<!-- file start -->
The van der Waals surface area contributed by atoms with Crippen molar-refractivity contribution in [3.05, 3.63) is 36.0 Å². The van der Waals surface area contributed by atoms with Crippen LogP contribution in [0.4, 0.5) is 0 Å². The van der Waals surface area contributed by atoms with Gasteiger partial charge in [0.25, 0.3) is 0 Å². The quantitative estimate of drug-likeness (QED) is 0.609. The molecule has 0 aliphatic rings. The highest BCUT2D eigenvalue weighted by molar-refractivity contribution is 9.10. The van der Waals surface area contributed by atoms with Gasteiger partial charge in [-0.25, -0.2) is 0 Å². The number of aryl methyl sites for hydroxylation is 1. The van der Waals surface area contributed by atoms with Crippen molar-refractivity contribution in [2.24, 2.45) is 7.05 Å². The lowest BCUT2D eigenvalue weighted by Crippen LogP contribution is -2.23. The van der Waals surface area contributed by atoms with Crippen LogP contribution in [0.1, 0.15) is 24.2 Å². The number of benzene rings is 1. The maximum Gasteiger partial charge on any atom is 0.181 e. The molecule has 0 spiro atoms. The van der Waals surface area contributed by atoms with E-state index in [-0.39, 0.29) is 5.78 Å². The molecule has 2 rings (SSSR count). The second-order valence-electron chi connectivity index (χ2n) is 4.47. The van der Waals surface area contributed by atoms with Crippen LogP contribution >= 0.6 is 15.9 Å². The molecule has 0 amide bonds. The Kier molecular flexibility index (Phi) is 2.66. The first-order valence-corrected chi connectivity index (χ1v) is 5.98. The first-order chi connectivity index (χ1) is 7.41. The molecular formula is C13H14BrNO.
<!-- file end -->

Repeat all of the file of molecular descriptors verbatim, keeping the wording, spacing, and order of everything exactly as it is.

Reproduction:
The van der Waals surface area contributed by atoms with Crippen molar-refractivity contribution in [3.05, 3.63) is 36.0 Å². The van der Waals surface area contributed by atoms with Crippen LogP contribution in [0.4, 0.5) is 0 Å². The van der Waals surface area contributed by atoms with Gasteiger partial charge in [0.25, 0.3) is 0 Å². The quantitative estimate of drug-likeness (QED) is 0.609. The molecule has 0 aliphatic rings. The highest BCUT2D eigenvalue weighted by molar-refractivity contribution is 9.10. The van der Waals surface area contributed by atoms with Gasteiger partial charge in [-0.25, -0.2) is 0 Å². The number of aryl methyl sites for hydroxylation is 1. The van der Waals surface area contributed by atoms with Crippen molar-refractivity contribution in [2.24, 2.45) is 7.05 Å². The lowest BCUT2D eigenvalue weighted by Crippen LogP contribution is -2.23. The van der Waals surface area contributed by atoms with Crippen LogP contribution in [0.1, 0.15) is 24.2 Å². The number of benzene rings is 1. The maximum Gasteiger partial charge on any atom is 0.181 e. The molecule has 0 spiro atoms. The van der Waals surface area contributed by atoms with E-state index in [-0.39, 0.29) is 5.78 Å². The molecule has 2 rings (SSSR count). The second-order valence-electron chi connectivity index (χ2n) is 4.47. The van der Waals surface area contributed by atoms with Crippen LogP contribution >= 0.6 is 15.9 Å². The molecule has 0 amide bonds. The Kier molecular flexibility index (Phi) is 2.66. The first-order valence-corrected chi connectivity index (χ1v) is 5.98. The first-order chi connectivity index (χ1) is 7.41. The molecular formula is C13H14BrNO.